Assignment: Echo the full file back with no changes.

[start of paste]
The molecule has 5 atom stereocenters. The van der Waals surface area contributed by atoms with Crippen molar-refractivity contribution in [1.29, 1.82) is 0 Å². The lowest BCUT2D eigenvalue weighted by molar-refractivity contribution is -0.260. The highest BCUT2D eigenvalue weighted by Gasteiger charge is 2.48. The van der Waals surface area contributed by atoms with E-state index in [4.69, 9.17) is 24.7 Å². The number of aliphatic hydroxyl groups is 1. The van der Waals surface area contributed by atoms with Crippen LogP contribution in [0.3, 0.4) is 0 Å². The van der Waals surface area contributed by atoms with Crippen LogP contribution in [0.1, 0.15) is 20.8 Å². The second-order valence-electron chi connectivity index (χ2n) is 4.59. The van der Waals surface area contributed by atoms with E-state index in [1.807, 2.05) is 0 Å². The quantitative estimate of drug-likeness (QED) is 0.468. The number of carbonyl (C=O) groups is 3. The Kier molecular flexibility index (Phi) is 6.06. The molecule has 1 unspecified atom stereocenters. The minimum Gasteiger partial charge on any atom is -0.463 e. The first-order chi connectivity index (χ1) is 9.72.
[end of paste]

The molecule has 5 atom stereocenters. The van der Waals surface area contributed by atoms with Crippen molar-refractivity contribution in [1.29, 1.82) is 0 Å². The lowest BCUT2D eigenvalue weighted by molar-refractivity contribution is -0.260. The highest BCUT2D eigenvalue weighted by Gasteiger charge is 2.48. The van der Waals surface area contributed by atoms with E-state index in [4.69, 9.17) is 24.7 Å². The number of aliphatic hydroxyl groups is 1. The van der Waals surface area contributed by atoms with Crippen LogP contribution in [0.3, 0.4) is 0 Å². The van der Waals surface area contributed by atoms with Crippen LogP contribution in [0.1, 0.15) is 20.8 Å². The second-order valence-electron chi connectivity index (χ2n) is 4.59. The van der Waals surface area contributed by atoms with E-state index in [1.807, 2.05) is 0 Å². The quantitative estimate of drug-likeness (QED) is 0.468. The number of carbonyl (C=O) groups is 3. The Kier molecular flexibility index (Phi) is 6.06. The molecule has 1 unspecified atom stereocenters. The minimum Gasteiger partial charge on any atom is -0.463 e. The first-order chi connectivity index (χ1) is 9.72.